It strikes me that the secrets of the pros, are a source of mystery and fascination for Golden Retriever, particularly their ability to hit hard and consistently. I think that the intention of his/her post was to offer a theory about this, based on what he/she had observed from mishit shots. I think it was more a tentative suggestion looking for confirmation, than a confident revelation, despite the wording. Golden Retriever, regarding driven shots in the pro game, there is every gradation from flat balls to ones with extreme topspin. The physics is the same for everyone, whether you are a club player or a pro, therefore the pros are not doing anything fundamentally different from what recreational players with good technique do. The difference is that, on strongly hit shots, pros do everything with greater exaggeration. Greater racket head speed and control, greater consistency, better movement, greater flexibility, better eye hand coordination etc ad infinitum. How are they able to achieve these feats? Talent, good coaching/development and a lot of practice. There was a university study some time back, that claimed to demonstrate, that to be world class in anything, one would need to accumulate at least 10000 hours of practice in their chosen field, notwithstanding talent. Make of it what you will.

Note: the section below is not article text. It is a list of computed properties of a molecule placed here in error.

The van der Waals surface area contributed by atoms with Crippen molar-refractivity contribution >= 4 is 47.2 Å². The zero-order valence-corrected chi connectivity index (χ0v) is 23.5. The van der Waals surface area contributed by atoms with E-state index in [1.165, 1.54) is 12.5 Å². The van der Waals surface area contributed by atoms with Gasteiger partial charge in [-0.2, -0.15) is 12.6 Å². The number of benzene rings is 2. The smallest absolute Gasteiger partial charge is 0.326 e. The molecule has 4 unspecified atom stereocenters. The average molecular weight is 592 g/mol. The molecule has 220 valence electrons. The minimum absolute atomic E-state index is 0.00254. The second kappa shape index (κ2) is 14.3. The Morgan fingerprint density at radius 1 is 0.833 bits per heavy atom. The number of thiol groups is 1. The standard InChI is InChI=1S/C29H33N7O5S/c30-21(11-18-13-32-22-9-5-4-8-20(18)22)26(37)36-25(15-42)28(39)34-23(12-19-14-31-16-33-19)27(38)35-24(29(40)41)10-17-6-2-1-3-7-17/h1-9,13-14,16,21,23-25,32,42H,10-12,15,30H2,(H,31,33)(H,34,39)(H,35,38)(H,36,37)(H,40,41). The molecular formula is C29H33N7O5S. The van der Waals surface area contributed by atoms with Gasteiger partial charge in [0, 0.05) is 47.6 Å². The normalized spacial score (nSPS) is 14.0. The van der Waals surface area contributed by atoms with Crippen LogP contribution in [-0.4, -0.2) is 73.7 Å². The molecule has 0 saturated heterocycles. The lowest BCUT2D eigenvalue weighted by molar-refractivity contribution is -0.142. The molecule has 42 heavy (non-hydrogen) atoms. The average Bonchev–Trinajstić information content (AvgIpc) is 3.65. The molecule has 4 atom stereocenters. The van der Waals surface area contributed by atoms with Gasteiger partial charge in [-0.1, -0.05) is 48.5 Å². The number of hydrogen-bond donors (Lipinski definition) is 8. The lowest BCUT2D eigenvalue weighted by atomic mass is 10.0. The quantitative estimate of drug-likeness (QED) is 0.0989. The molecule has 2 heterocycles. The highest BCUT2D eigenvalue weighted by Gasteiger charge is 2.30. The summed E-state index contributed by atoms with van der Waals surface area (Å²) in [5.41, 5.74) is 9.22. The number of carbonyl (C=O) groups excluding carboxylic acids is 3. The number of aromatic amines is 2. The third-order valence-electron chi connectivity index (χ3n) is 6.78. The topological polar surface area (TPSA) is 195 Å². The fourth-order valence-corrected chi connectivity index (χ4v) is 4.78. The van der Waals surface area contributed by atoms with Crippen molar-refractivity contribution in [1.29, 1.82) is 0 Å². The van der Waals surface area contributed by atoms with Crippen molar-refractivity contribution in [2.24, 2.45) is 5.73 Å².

Gaspard

Camilio Pascual
02-20-2006, 08:50 AM
Yes, the racquet is predominantly moving UPWARD when it shanks the ball. That means he/she is trying to predominantly BRUSHING UP the ball instead of hitting through. IF they were trying to hit through the ball the ball would be flying diagonally instead of vertically when they shanked the ball. Any comments?

I believe I read somewhere that a typical swing for a TS groundstroke is about 30 to 45 degrees upwards from a level plane. When I get home, I'll look for it and post it. But, you still may be right since you are fighting gravity more as you angle the stoke upward more sharply.
Compared to the tennis I played in the 50's through the 70's, there is much more emphasis on a sharp upward swing in the modern game. Personally, it takes more effort from me than a flat stroke because of the more critical timing required.
Something we tend to overlook about the effect on the game by Oversized racquet heads is that they not only produced more power, but allowed the sharply upward angled strokes required to produce a lot of topspin to be hit cleanly. I am reminded of that when I pull out my old Arthur Ashe Competition for a few hits.

YooT0PIA
02-20-2006, 09:17 PM
supination-pronation